Rebecca Reich is a lecturer in Russian literature and culture at the University of Cambridge.
"Reich demonstrates that literature was a key site for contesting psychiatric diagnoses, becoming a 'source of diagnostic authority' in its own right (p. 6). State of Madness is always working with and through contested dichotomies; there is neither dissent nor madness without a norm. Sanity then becomes a question of who is responsible for dening and assigning the diagnostic categories.... By applying a formal literary analysis to clinical documents, Reich convincingly demonstrates that the discipline of psychiatry was structured according to an 'established aesthetic framework' borrowing from the 'literary doctrine of Socialist Realism' (p. 27, p. 29). Psychiatrists framed their diagnostic practices as a kind of artistic endeavour and pathologised aesthetic modes that deviated from the standards of Socialist Realism."* History of the Human Sciences *
"The inherent slipperiness of diagnostic categories such as 'schizophrenia' is the subject of Rebecca Reich's fascinating and impressively nuanced new study."* Times Literary Supplement *
"Reich's work is not primarily a history of psychiatric practice but, rather, a cultural study of literary inuences on Soviet (usually Russian) psychiatry and late Soviet literature's engagement with psychiatric medicine and the theme of madness. State of Madness: Psychiatry, Literature, and Dissent after Stalin will be of interest to historians of medicine seeking to understand the discursive environment that made psy-chiatric abuse possible; Reich makes an important contribution to the question from this angle.... [W]ith readings of both psychiatric and literary texts through cultural studies lenses, Reich has illuminated the literary dis-course that permeated psychiatric reasoning during the period. She makes a vital contribution to the study of this feature of the Soviet police state after Stalin."* ISIS *
"Psychiatric incarceration as a form of repression against dissidents belongs to the staples of the history of the Soviet human rights movement. Rebecca Reich's study contributes to a reexamination of this question from an interdisciplinary perspective, as she navigates skillfully among the literary, historical, and medical realms. Moving beyond the traditional representations of forced hospitalization, she draws a more complex picture by examining the works of dissenting poets and writers whose psychiatric experience was generally not coercive but whose works challenged psychiatric discourse by pointing to its subjectivity and who sought to depathologize dissent through literary discourse.... Reich's approach to the nexus of psychiatry, literature, and dissent is certainly original, and she raises many thought-provoking ideas."* Kritika *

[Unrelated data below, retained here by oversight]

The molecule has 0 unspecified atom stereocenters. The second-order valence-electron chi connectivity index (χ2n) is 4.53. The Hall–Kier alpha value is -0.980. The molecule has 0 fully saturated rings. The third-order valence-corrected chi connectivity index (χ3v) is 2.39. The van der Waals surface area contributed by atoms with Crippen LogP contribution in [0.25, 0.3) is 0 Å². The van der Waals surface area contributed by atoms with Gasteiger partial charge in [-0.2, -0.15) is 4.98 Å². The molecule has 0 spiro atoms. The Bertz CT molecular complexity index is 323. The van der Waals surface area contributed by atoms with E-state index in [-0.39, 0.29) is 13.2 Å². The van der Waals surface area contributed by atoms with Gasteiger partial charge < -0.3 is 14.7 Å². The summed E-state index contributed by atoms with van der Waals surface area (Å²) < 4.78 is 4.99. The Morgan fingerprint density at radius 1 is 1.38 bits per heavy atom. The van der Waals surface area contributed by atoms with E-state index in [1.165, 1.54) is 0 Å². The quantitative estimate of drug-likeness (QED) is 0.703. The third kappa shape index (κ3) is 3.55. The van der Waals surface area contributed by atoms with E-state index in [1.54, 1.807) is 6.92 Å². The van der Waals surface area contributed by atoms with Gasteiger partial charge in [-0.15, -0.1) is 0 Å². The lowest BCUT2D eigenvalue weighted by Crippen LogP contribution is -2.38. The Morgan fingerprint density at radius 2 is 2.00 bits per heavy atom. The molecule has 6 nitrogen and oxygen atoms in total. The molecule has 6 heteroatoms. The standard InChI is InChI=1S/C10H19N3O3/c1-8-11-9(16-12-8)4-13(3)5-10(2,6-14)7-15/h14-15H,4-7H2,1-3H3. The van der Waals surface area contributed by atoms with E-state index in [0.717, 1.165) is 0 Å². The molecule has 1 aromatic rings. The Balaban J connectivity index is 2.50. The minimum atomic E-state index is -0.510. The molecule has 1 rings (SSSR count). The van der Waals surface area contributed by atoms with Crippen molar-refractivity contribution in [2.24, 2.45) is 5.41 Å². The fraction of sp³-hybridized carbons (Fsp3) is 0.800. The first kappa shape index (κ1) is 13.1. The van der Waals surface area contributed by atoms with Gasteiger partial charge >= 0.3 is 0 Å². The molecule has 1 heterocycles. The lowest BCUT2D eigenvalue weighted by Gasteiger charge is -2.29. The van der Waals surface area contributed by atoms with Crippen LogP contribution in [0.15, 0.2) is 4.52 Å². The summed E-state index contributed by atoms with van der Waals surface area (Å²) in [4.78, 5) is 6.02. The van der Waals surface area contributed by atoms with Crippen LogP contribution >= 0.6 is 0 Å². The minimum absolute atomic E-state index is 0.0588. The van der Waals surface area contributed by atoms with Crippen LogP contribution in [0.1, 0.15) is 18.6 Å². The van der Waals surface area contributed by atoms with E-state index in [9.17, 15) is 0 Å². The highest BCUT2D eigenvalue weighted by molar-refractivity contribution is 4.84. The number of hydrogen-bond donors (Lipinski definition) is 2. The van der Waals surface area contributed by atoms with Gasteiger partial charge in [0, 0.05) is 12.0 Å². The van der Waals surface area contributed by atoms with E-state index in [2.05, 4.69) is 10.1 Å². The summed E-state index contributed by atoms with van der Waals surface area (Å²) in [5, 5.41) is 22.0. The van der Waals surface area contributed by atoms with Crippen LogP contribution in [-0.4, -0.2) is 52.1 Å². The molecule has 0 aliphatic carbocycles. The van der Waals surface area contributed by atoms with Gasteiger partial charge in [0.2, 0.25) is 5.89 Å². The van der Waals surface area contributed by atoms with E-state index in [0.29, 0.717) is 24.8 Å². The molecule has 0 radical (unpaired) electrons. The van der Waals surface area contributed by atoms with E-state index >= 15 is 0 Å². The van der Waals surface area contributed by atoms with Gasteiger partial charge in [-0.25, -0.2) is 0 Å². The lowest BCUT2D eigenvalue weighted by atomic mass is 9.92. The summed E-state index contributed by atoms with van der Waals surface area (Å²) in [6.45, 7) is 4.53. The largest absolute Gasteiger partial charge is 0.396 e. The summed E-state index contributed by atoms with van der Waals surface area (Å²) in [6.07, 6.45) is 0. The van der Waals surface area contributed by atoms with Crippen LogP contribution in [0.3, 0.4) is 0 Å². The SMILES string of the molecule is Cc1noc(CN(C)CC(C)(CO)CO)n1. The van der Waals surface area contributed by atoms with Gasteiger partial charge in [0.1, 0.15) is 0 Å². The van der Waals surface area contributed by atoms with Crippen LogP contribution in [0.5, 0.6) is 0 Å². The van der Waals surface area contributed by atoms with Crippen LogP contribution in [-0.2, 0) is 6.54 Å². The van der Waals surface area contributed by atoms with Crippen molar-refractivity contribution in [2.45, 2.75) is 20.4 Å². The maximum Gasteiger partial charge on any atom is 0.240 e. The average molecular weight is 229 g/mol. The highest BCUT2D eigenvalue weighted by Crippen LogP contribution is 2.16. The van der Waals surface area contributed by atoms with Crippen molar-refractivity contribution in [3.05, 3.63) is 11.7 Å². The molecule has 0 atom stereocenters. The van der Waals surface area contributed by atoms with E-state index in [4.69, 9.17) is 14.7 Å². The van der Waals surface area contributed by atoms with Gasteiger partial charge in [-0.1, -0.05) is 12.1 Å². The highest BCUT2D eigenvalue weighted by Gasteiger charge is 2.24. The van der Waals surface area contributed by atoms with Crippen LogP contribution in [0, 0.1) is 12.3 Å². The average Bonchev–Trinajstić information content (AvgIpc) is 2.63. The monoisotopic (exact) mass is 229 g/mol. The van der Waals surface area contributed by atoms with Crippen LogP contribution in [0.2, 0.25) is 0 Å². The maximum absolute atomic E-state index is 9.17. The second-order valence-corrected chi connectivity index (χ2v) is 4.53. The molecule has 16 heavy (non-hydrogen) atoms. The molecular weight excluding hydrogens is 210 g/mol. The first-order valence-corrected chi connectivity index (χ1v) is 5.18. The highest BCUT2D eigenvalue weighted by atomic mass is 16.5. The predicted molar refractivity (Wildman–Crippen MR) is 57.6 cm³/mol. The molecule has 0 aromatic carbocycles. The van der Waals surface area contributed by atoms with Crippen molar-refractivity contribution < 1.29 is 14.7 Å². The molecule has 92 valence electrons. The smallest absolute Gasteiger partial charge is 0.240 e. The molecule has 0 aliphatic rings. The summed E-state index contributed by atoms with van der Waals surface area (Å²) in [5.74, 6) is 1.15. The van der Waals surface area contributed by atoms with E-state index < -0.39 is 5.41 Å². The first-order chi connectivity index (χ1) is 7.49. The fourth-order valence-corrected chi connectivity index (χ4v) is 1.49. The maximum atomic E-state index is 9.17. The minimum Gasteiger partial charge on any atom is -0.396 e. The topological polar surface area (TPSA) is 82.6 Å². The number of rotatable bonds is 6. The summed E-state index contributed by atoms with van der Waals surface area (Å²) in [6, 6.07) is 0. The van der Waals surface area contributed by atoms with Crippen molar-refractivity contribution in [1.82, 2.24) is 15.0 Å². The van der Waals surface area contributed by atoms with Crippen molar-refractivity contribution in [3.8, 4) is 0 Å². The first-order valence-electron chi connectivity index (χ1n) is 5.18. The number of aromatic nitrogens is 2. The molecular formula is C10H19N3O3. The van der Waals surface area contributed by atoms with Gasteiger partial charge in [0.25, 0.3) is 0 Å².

"Reich revisits the Soviet practice of questioning dissidents' sanity and placing them in psychiatric institutions... However, Reich is not interested in yet again documenting and analysing for political purposes the various instances of abuse of psychiatric care. Instead, she offers a new and sophisticated take on the subject by approaching it from the perspectives of literature and of dissenters' engagement with the psychiatric discourse.... Her analysis is both concise and insightful.... [H]er book makes a valuable contribution to the understanding of punitive psychiatry and dissent in the USSR. It is important for scholars of the post-Stalin era, as well as for students who wish to gain a more in-depth understanding of these topics."* History of Psychiatry *
"In her book, Rebecca Reich opens up a new perspective on the post-Stalin era's psychiatric discourse. While presenting it through the prism of dissenting authors' literary works, she also approaches the psychiatric phenomenon of madness, raising such fundamental questions as: 'Who is sane and who is insane? And who is authorized to tell the difference?'... Reich's work is a signicant contribution to both the literary discourse of mental illnesses and the literary interpretations of the Soviet 'different thinkers' of the post-Stalin era. It is a well-structured book which effectively proves its premises, sustaining the readers' interest until the end by illustrating the literary analyses with medical interviews and biographical episodes."* Canadian Slavonic Papers *
"[A] fascinating study.... While socially and politically specific, the exploration of psychiatric abuse and dissident responses also benefits in Reich's interdisciplinary study from a longer perspective that considers the theme of madness in the Russian literary tradition.... Reich performs her own close and contextually sensitive analyses of literary works by late Soviet authors, including poems by Aleksandr Volpin and Joseph Brodsky, prose works by Andrei Siniavskii, and the drama of Venedikt Erofeev."* Slavic Review *